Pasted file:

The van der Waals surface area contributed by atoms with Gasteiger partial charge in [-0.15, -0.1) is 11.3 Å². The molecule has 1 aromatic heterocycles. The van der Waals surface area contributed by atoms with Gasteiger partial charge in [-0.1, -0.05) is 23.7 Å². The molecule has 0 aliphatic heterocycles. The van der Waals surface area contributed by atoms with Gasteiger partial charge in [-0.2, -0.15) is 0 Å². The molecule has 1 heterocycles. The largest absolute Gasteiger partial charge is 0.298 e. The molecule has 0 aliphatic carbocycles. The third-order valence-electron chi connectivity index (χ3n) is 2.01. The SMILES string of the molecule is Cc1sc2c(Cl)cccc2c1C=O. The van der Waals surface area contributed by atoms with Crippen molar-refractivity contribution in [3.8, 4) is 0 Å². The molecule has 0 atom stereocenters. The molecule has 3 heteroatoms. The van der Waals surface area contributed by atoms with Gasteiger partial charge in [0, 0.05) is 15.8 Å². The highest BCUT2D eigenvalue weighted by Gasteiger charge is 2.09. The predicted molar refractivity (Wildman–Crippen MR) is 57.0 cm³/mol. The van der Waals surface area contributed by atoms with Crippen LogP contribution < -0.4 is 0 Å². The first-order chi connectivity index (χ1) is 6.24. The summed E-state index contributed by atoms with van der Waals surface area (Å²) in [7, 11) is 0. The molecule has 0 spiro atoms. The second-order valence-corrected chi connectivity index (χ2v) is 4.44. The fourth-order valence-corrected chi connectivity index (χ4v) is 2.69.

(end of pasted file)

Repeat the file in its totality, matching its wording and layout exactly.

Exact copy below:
The van der Waals surface area contributed by atoms with Gasteiger partial charge in [-0.15, -0.1) is 11.3 Å². The molecule has 1 aromatic heterocycles. The van der Waals surface area contributed by atoms with Gasteiger partial charge in [-0.1, -0.05) is 23.7 Å². The molecule has 0 aliphatic heterocycles. The van der Waals surface area contributed by atoms with Gasteiger partial charge in [-0.2, -0.15) is 0 Å². The molecule has 1 heterocycles. The largest absolute Gasteiger partial charge is 0.298 e. The molecule has 0 aliphatic carbocycles. The third-order valence-electron chi connectivity index (χ3n) is 2.01. The SMILES string of the molecule is Cc1sc2c(Cl)cccc2c1C=O. The van der Waals surface area contributed by atoms with Crippen molar-refractivity contribution in [3.8, 4) is 0 Å². The molecule has 0 atom stereocenters. The molecule has 3 heteroatoms. The van der Waals surface area contributed by atoms with Gasteiger partial charge in [0, 0.05) is 15.8 Å². The highest BCUT2D eigenvalue weighted by Gasteiger charge is 2.09. The predicted molar refractivity (Wildman–Crippen MR) is 57.0 cm³/mol. The van der Waals surface area contributed by atoms with Crippen LogP contribution < -0.4 is 0 Å². The first-order chi connectivity index (χ1) is 6.24. The summed E-state index contributed by atoms with van der Waals surface area (Å²) in [7, 11) is 0. The molecule has 0 spiro atoms. The second-order valence-corrected chi connectivity index (χ2v) is 4.44. The fourth-order valence-corrected chi connectivity index (χ4v) is 2.69.